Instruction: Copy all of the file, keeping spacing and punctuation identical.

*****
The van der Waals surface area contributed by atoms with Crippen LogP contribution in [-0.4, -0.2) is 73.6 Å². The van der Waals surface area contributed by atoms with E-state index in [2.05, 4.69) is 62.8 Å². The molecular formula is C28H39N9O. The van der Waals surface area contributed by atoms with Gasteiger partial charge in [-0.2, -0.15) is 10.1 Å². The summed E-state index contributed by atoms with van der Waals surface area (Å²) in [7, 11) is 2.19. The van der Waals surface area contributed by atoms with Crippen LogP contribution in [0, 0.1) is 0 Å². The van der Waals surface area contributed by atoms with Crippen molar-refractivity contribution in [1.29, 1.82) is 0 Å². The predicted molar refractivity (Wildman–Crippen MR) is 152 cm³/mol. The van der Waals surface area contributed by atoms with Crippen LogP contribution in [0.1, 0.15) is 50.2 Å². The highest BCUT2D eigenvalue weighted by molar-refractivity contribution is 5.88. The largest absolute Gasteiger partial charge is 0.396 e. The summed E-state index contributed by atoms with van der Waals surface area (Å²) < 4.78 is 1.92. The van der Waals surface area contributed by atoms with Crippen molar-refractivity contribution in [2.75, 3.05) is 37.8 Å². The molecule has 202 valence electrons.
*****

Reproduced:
The van der Waals surface area contributed by atoms with Crippen LogP contribution in [-0.4, -0.2) is 73.6 Å². The van der Waals surface area contributed by atoms with E-state index in [2.05, 4.69) is 62.8 Å². The molecular formula is C28H39N9O. The van der Waals surface area contributed by atoms with Gasteiger partial charge in [-0.2, -0.15) is 10.1 Å². The summed E-state index contributed by atoms with van der Waals surface area (Å²) in [7, 11) is 2.19. The van der Waals surface area contributed by atoms with Crippen LogP contribution in [0, 0.1) is 0 Å². The van der Waals surface area contributed by atoms with Crippen molar-refractivity contribution in [1.29, 1.82) is 0 Å². The predicted molar refractivity (Wildman–Crippen MR) is 152 cm³/mol. The van der Waals surface area contributed by atoms with Crippen LogP contribution in [0.1, 0.15) is 50.2 Å². The highest BCUT2D eigenvalue weighted by molar-refractivity contribution is 5.88. The largest absolute Gasteiger partial charge is 0.396 e. The summed E-state index contributed by atoms with van der Waals surface area (Å²) < 4.78 is 1.92. The van der Waals surface area contributed by atoms with Crippen molar-refractivity contribution in [2.75, 3.05) is 37.8 Å². The molecule has 202 valence electrons.